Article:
← all posts

A Recursive setTimeout Pattern

Monday, October 18, 2010

Colin Snover wrote a good article about why he thinks setInterval is considered harmful:

  1. setInterval ignores errors. If an error occurs in part of your code, it'll be thrown over and over again.
  2. setInterval does not care about network latency. When continuously polling a remote server for new data, the response could take longer than the interval amount, resulting in a bunch of queued up AJAX calls and an out-of-order DOM.

The solution is to recursively call a named function within setTimeout, which guarantees that your logic has completed before attempting to call it again. At such, this also doesn't guarantee that your logic will occur on a regular interval. If you want new data every 10 seconds and it takes 15 for your response to come back, you're now behind by 5 seconds. Colin notes that you can adjust your delay if need be, but you shouldn't really care as JavaScript timers are not accurate to begin with.

So how to do this? Consider an AJAX poller as this is a common use case:

// old and busted - don't do this
setInterval(function(){
   $.ajax({
       url: 'foo.htm',
       success: function( response ){
          // do something with the response
       }
   });
}, 5000);

// new hotness
(function loopsiloop(){
   setTimeout(function(){
       $.ajax({
           url: 'foo.htm',
           success: function( response ){
               // do something with the response

               loopsiloop(); // recurse
           },
           error: function(){
               // do some error handling.  you
               // should probably adjust the timeout
               // here.

               loopsiloop(); // recurse, if you'd like.
           }
       });
   }, 5000);
})();

I'm doing three things here:

  1. Declaring a function loopsiloop that is immediately invoked (notice the parens at the end).
  2. Declaring a timeout handler to fire after 5 seconds.
  3. Polling the server inside the timeout, which upon either success/failure will call loopsiloop and continue the poll.

It's also important to remember that DOM manipulation takes time as well. With this pattern we're guaranteed that the response will be back from the server AND the DOM will be loaded with new content before attempting to request more data.

It's wise to add error handling in cases when the server experiences latency issues or becomes unresponsive. When requests fail, try increasing the polling interval to give the server some breathing room, and only recurse when under a fixed amount of failed attempts:

// keep track of how many requests failed
var failed = 0; 

(function loopsiloop( interval ){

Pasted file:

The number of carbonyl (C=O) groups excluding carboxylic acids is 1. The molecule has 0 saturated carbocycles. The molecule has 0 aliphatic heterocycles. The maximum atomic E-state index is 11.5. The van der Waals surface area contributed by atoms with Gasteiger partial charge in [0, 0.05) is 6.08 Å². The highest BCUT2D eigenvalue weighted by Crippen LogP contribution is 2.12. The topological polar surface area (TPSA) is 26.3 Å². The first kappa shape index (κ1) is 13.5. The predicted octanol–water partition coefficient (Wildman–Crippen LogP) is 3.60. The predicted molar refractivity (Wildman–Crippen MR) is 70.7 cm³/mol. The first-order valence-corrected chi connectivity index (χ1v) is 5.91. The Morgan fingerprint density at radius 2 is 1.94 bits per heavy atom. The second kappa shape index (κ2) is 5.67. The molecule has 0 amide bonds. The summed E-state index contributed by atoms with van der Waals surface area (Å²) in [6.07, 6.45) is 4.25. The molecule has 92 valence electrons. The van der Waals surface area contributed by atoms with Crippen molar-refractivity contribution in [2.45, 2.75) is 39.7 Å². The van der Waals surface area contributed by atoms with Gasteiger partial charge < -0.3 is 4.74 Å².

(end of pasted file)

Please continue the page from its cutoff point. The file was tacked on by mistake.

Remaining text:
interval = interval || 5000; // default polling to 1 second

   setTimeout(function(){
       $.ajax({
           url: 'foo.htm',
           success: function( response ){
               // do something with the response

               loopsiloop(); // recurse
           },
           error: function(){

               // only recurse while there's less than 10 failed requests.
               // otherwise the server might be down or is experiencing issues.
               if( ++failed < 10 ){

                   // give the server some breathing room by
                   // increasing the interval
                   interval = interval + 1000;
                   loopsiloop( interval );
               }
           }
       });
   }, interval);
})();

But the success handler can still fire even if the response is an error, the astute reader might say. For that, let's break out the error logic from its handler so it can also be used in the success callback:

// keep track of how many requests failed
var failed = 0, interval = 5000; 

function errorHandler(){
   if( ++failed < 10 ){

       // give the server some breathing room by
       // increasing the interval
       interval = interval + 5000;
       loopsiloop( interval );
   }
}

(function loopsiloop( interval ){
   setTimeout(function(){
       $.ajax({
           url: 'foo.htm',
           success: function( response ){

               // what you consider valid is totally up to you
               if( response === "failure" ){
                   errorHandler();
               }
           },
           error: errorHandler
       });
   }, interval);
})();

Good, except that now we have a bunch of floating variables and functions. Ugly, amirate? Let's organize this into an object literal:

var poller = {

   // number of failed requests
   failed: 0,

   // starting interval - 5 seconds
   interval: 5000,

   // kicks off the setTimeout
   init: function(){
       setTimeout(
           $.proxy(this.getData, this), // ensures 'this' is the poller obj inside getData, not the window object
           this.interval
       );
   },

   // get AJAX data + respond to it
   getData: function(){
       var self = this;

       $.ajax({
           url: 'foo.htm',
           success: function( response ){

               // what you consider valid is totally up to you
               if( response === "failure" ){
                   self.errorHandler();
               } else {
                   // recurse on success
                   self.init();
               }
           },

           // 'this' inside the handler won't be this poller object
           // unless we proxy it.  you could also set the 'context'
           // property of $.ajax.
           error: $.proxy(self.errorHandler, self)
       });
   },

   // handle errors
   errorHandler: function(){
       if( ++this.failed < 10 ){

           // give the server some breathing room by
           // increasing the interval
          this.interval += 1000;

          // recurse
          this.init();
       }
   }
};

// kick this thing off
poller.init();

And there you have it – a safe, basic, and organized AJAX poller to get you started.

comments powered by Disqus